Recently, I’ve been working on a new little side project called ToDo, a small SPA that allows you to create and manage a ToDo list. It utilizes the new WordPress JSON REST API and it’s awesome. You should definitely check it out!
Edit: ToDo in its current form has unfortunately been “closed”. While you may still find something at the link, I’m not doing anything with it, and will be replacing it with something new, hopefully, in the very near future.
From the ToDo website, there is a button that will let you invite users to come try it out. You enter an email address and away it goes! Now, rather than send some boring plaintext emails, I decided I wanted to do something a little fancier. I’m a huge fan of Mandrill (made by the folks over at MailChimp) for sending small “transactional” emails. Stuff like registration emails, update emails, etc. Mandrill has a free tier (like MailChimp) that allows for 12,000 free emails per month. For this reason, I install it on 99% of the WordPress sites I create. This allows us to bypass the horror that is sending emails on shared hosting and it doesn’t cost my clients a dime.
Today we’ll be exploring one of the lesser used features of Mandrill (at least from a WordPress perspective) and creating some customized invitation emails to send to prospective users! I’m going to assume you have the official wpMandrill plugin already installed and configured with your Mandrill API Key.
First, let’s log into Mandrill and create the template for our emails! Navigate to https://mandrillapp.com/templates and create a new template. Give it a name and hit the “Start Coding” button. You’ll be presented with a screen containing some meta data fields and a small code editor text area.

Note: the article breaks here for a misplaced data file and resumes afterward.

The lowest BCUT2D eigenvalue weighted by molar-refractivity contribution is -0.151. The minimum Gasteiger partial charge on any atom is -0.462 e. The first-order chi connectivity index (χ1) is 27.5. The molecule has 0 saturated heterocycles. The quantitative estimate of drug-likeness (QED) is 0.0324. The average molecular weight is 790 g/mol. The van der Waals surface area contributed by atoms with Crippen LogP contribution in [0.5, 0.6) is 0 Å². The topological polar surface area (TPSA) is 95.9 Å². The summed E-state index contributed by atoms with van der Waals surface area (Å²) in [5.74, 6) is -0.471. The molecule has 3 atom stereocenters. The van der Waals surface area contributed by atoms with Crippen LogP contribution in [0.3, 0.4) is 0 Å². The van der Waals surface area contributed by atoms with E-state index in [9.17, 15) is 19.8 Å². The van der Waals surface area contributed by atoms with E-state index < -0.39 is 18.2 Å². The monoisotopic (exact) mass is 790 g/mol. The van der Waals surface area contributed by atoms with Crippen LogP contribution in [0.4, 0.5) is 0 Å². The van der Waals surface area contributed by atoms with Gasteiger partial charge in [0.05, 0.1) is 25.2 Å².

Now, if you aren’t familiar with coding emails, this will probably be pretty painful, but most email clients will strip the
<style> tag from the
<head> of the email. You’ll need to inline all of the CSS for your elements. This tutorial isn’t going to focus on how to code emails so much as how to customize them. Just know, that if you’re emails don’t quite match the preview, then it’s probably your email client stripping out information.
Above is a simplified version of the template used for ToDo. Notice the
mc:edit attributes on some of the elements. These are the hooks that allow us to dynamically insert our content into the email. Note,
mc:edit="main" is required by wpMandrill, however, you can create as many custom attributes as you want after that.
Now that you’re template is complete and you’re happy with the design, let’s add some dynamic content! For my template, the
mc:edit="title" attribute is being used to dynamically add a header to the email to describe what the email is about. For example, when sending an invite, I could add, “You’ve been invited”, while for a password reset, it could say, “Reset Your Password”, instead.
Navigate to your WordPress dashboard and then to the wpMandrill settings page. Select your newly created template from the “Template” drop down and then open up your favorite code editor and get ready for some excitement!
Now, the functions we are about to create can be added either in the
functions.php file or in a custom plugin. I highly suggest the latter, but it’s up to you. The code is fairly self explanatory and the inline comments should explain everything you need to know.
In my example above, the code is ran for a specific AJAX event, but by changing the action hook to something else, you can easily move this code wherever you want. If you want to provide a default value, attach the filter to the
init action and pass your values there. While I did not document it above, note that it is also possible to filter the email template that is used as well. Just know that you will need to change that value if your site utilizes more than one template.
Hopefully you can see jut how powerful and useful Mandrill is, as well as a couple of ways that you can utilize it in your WordPress projects. If you have any questions, be sure to leave a comment below and keep the discussion going 🙂